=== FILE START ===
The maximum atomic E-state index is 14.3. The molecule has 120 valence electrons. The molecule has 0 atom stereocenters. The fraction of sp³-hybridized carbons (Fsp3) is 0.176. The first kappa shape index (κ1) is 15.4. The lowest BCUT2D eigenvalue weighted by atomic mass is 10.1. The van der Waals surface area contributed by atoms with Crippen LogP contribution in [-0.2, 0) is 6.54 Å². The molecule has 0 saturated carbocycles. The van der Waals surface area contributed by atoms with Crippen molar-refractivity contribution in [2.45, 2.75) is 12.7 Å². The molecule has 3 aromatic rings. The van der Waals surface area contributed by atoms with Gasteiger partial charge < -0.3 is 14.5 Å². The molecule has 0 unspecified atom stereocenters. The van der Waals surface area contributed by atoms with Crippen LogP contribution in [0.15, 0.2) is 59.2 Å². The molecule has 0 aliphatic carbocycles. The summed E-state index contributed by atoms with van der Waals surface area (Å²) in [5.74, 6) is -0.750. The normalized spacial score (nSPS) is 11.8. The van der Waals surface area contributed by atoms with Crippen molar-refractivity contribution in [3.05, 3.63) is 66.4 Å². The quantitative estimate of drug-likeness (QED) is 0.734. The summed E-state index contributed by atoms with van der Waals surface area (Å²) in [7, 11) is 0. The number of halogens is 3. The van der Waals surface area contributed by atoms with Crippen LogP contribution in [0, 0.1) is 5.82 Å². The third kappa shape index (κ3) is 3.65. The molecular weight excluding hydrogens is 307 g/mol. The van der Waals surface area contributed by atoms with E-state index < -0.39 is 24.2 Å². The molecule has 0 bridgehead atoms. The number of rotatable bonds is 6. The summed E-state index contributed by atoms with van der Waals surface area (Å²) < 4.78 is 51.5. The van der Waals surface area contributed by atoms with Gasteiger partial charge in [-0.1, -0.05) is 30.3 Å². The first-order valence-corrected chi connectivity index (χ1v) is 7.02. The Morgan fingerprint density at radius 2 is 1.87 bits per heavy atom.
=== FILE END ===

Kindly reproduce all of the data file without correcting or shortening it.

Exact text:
The maximum atomic E-state index is 14.3. The molecule has 120 valence electrons. The molecule has 0 atom stereocenters. The fraction of sp³-hybridized carbons (Fsp3) is 0.176. The first kappa shape index (κ1) is 15.4. The lowest BCUT2D eigenvalue weighted by atomic mass is 10.1. The van der Waals surface area contributed by atoms with Crippen LogP contribution in [-0.2, 0) is 6.54 Å². The molecule has 0 saturated carbocycles. The van der Waals surface area contributed by atoms with Crippen molar-refractivity contribution in [2.45, 2.75) is 12.7 Å². The molecule has 3 aromatic rings. The van der Waals surface area contributed by atoms with Gasteiger partial charge < -0.3 is 14.5 Å². The molecule has 0 unspecified atom stereocenters. The van der Waals surface area contributed by atoms with Crippen LogP contribution in [0.15, 0.2) is 59.2 Å². The molecule has 0 aliphatic carbocycles. The summed E-state index contributed by atoms with van der Waals surface area (Å²) in [5.74, 6) is -0.750. The normalized spacial score (nSPS) is 11.8. The van der Waals surface area contributed by atoms with Crippen molar-refractivity contribution in [3.05, 3.63) is 66.4 Å². The quantitative estimate of drug-likeness (QED) is 0.734. The summed E-state index contributed by atoms with van der Waals surface area (Å²) in [7, 11) is 0. The number of halogens is 3. The van der Waals surface area contributed by atoms with Crippen LogP contribution in [0, 0.1) is 5.82 Å². The third kappa shape index (κ3) is 3.65. The molecular weight excluding hydrogens is 307 g/mol. The van der Waals surface area contributed by atoms with E-state index < -0.39 is 24.2 Å². The molecule has 0 bridgehead atoms. The number of rotatable bonds is 6. The summed E-state index contributed by atoms with van der Waals surface area (Å²) < 4.78 is 51.5. The van der Waals surface area contributed by atoms with Gasteiger partial charge in [-0.1, -0.05) is 30.3 Å². The first-order valence-corrected chi connectivity index (χ1v) is 7.02. The Morgan fingerprint density at radius 2 is 1.87 bits per heavy atom.